Kate Thick: Our politicians have their heads in the sand - or the trough

Kate Thick says inequality is a key concern - but how many people are going to talk about it at the elction?

Pope Francis hugs a child during his meeting with the youth in Santo Tomas University in Manila, Philippines
Pope Francis hugs a child during his meeting with the youth in Santo Tomas University in Manila, Philippines

Good, we have a Pope more passionate about the poor than Prada shoes.

As Pope Francis returns from the Philippines and Sri Lanka, world leaders head for the annual World Economic Forum in Davos. The Forum’s annual global risk report states interstate conflict and water shortages will threaten stability over the next decade. Hopefully they won’t forget the need for reform encompassing international banking, trade and tax regulation.

Inequality is one of the main concerns of British voters according to a poll conducted recently for ITV News.

We have all heard the numbers. There are now 13 million people, one in five of the UK population, living below the poverty line. Britain’s 1% grab more than their counterparts anywhere else in Europe.

Most worrying, the proportion of children living in poverty in the UK has risen to 25.6% and 7.5 million young adults within the EU are not in education, training or employment. With many people in low-income, unstable and part-time jobs, 2014 was a year of unprecedented inequality.

Global inequality has been falling but – and this is crucial - the conventional wisdom that development naturally increases and then reduces inequalities is wrong: the data clearly show that there is no systematic tendency for inequality to fall as an economy matures. Our politicians have their heads in the sand … or the trough.

The government continue to cut welfare to the very poorest while giving financial breaks to the wealthiest. Government pandering to big business means the UK loses around £30bn a year in unpaid taxes, £5.2bn of which is from wealthy individuals using the UK as a tax haven.

Power and money siphons off and up to political and corporate elites. How can trickle-down economics work when 40% of the global economy is controlled by 147 transnational corporations? Assets are transferring from the state to the rich. As foreign and UK investors gobble up property, we are becoming a nation of renters from buy-to-let barons.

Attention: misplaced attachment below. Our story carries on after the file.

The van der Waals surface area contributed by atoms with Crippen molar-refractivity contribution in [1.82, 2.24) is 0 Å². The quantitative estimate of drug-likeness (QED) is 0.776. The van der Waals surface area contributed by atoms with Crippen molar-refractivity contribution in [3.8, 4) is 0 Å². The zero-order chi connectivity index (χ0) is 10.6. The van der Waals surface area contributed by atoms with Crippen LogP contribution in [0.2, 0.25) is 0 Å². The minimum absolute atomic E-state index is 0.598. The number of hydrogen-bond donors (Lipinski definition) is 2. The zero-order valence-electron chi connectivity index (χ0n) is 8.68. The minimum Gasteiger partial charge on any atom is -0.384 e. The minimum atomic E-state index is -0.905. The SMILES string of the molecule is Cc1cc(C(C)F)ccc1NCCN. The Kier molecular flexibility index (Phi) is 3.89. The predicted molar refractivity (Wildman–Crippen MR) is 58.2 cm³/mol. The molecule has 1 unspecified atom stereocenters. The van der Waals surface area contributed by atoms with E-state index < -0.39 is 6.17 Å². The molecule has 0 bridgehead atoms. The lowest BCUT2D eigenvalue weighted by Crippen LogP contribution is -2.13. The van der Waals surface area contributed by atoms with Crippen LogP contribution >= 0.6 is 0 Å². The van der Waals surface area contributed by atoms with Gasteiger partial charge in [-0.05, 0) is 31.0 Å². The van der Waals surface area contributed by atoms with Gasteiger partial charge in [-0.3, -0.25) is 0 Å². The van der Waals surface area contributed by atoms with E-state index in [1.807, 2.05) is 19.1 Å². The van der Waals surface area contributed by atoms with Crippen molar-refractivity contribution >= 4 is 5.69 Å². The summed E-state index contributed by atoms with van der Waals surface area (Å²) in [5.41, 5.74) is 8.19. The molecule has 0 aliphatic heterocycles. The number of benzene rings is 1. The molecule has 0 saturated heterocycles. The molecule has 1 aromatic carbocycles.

Our free-market economy means 90% of energy to our homes is controlled by just six huge suppliers; it means privitisation and outsourcing. Energy firms resist or fail to pass savings to consumers because the government voted against giving regulators adequate teeth. Why do we put up with this? Do businesses and plutocrats deserve the privileges given them? It is a question I would like to put to the politicians we have to choose between in May who have so far failed to offer any compelling or coherent fiscal vision.

In Germany, where the wealthiest 1% receives in pay and bonuses half as much as their counterparts in the US, unemployment is at a 20-year low and there is less social misery. In the US and the UK, the 1% has gained the most as top taxes have been reduced the most. It doesn’t look like rocket science to me.

Is the economy recovering? The World Bank has just cut its forecast for global growth, warning the world economy remains overly reliant on the US and lower oil prices. Some economists predict 2015 will be the best year for living standards since the financial crisis but households are likely to remain poorer than before the recession.

Local councils, especially here in the North East, are picking up the pieces and helping the unemployed and most vulnerable but there are more cuts to come.

Matthew Arnold, the English essayist, said, “Our inequality materialises our upper class, vulgarises our middle class, brutalises our lower class.” Violence is certainly more common where inequalities are greater. Insecurity and stress lead to social unrest, to people simmering with resentment and ignoring the ballot box.

The electoral race should be about solving the housing crisis, raising wages, creating secure jobs, achieving tax justice, and debating the rationale behind austerity. If only. I want a robust economy with a human face, with values the Pope would be proud of, one which provides a safety net to protect the sick, the young and the old.

The north-south divide? London and the rest need one another but if devolved powers enable local politicians to lift prospects for the North East then let us vote for it. Fairness and inclusiveness - constantly imperiled by the powerful - will not be won by voting alone but by organising and demonstrating, through grassroots and social media campaigns. We had better get going.

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